Recently there was a job ad for a program manager in the Solomon Islands. Under
the requirements section of the ad, it stated that the applicant must exhibit
leadership in the servant leadership management style! How many people would
wonder what the term servant leadership management means? This style of management
has just recently been of interest in leadership and management circles.
Historically, the master-servant relationship was used to work projects such
as those that involved building the Seven Wonders of the World. In the early
twentieth century the idea of management surfaced and gained popularity (Wideman,
2001, p.2). Eventually empowered work teams became a reality and have played
a role in projects as well as other organizational endeavors. However, according
to Wideman (2001) good leadership is needed or the results can be "fragmented,
controversial and lack substance" (p.5).
Robert K. Greenleaf had the idea in 1970 that a leader could be servant to
those he leads. Larry Spears expanded this idea in the mid to late 1990's. He
described a servant leader as being one who strives to meet the needs of those
served, who assists people in being their best, coaches, assists in their personal
growth, listen well and build community (Servant Leadership, p.1).
Larry Spears describes a servant leader as being a servant first. A servant
is one "who expresses submission, recognizance, or debt to another" and offers
assistance to someone (Atomica, 2002). The individual has the desire to serve
others and then to lead. Robert Greenleaf , founder of the term servant-leadership,
describes the method for gauging whether an individual has been successful as
a servant-leader. " The best test is: do those served grow as persons: do they,
while being served, become healthier, wiser, freer, more autonomous, more likely
themselves to become servants?
And, what is the effect on the least privileged in society, will they benefit,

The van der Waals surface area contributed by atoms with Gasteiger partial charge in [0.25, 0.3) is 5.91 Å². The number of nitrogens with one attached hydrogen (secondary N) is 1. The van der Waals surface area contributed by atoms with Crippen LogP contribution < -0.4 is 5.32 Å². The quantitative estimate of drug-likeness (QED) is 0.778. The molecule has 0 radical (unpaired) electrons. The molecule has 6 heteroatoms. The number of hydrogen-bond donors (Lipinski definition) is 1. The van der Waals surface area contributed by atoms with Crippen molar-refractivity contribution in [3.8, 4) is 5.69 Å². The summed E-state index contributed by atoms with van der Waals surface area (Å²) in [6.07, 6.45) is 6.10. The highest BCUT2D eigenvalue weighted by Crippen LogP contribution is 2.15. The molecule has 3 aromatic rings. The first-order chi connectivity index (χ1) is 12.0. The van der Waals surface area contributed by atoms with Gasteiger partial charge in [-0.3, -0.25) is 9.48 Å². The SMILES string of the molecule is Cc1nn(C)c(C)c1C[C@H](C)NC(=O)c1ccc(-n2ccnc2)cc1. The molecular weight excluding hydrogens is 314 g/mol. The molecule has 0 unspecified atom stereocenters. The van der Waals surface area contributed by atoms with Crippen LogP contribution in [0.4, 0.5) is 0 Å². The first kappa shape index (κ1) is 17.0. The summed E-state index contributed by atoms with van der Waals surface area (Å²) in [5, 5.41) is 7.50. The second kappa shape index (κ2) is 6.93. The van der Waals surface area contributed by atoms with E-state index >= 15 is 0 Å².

or, at least, not be further deprived?" (Spears, p.1) Spears continues to describe
a servant leader as one who " seeks to involve others in decision making, is
strongly based in ethical and caring behavior, and enhances the personal growth
of workers while improving the caring and quality of organizational life." He
states that servant leadership is a new way of being in relationship with others
in the modern day workplace and is an "emerging leadership paradigm for the twenty-first
century." Many leadership authors have advocated servant-leadership since Robert
Greenleaf first described the term.
"Robert Greenleaf's new leadership model advocates that the leader who resides
at the top works for those in the lower part of the organization. This is a dramatic
shift in earlier management and leadership thinking. By turning the hierarchical
pyramid upside down, the needs of the organization, clients and business partners
become the focus. The Servant-leader approach "advocates a group-oriented approach
to analysis and decision making as a means of strengthening institutions, and
of improving society. It also emphasizes the power of persuasion and seeking
consensus over the old "top-down" form of leadership" (Spears, p.2).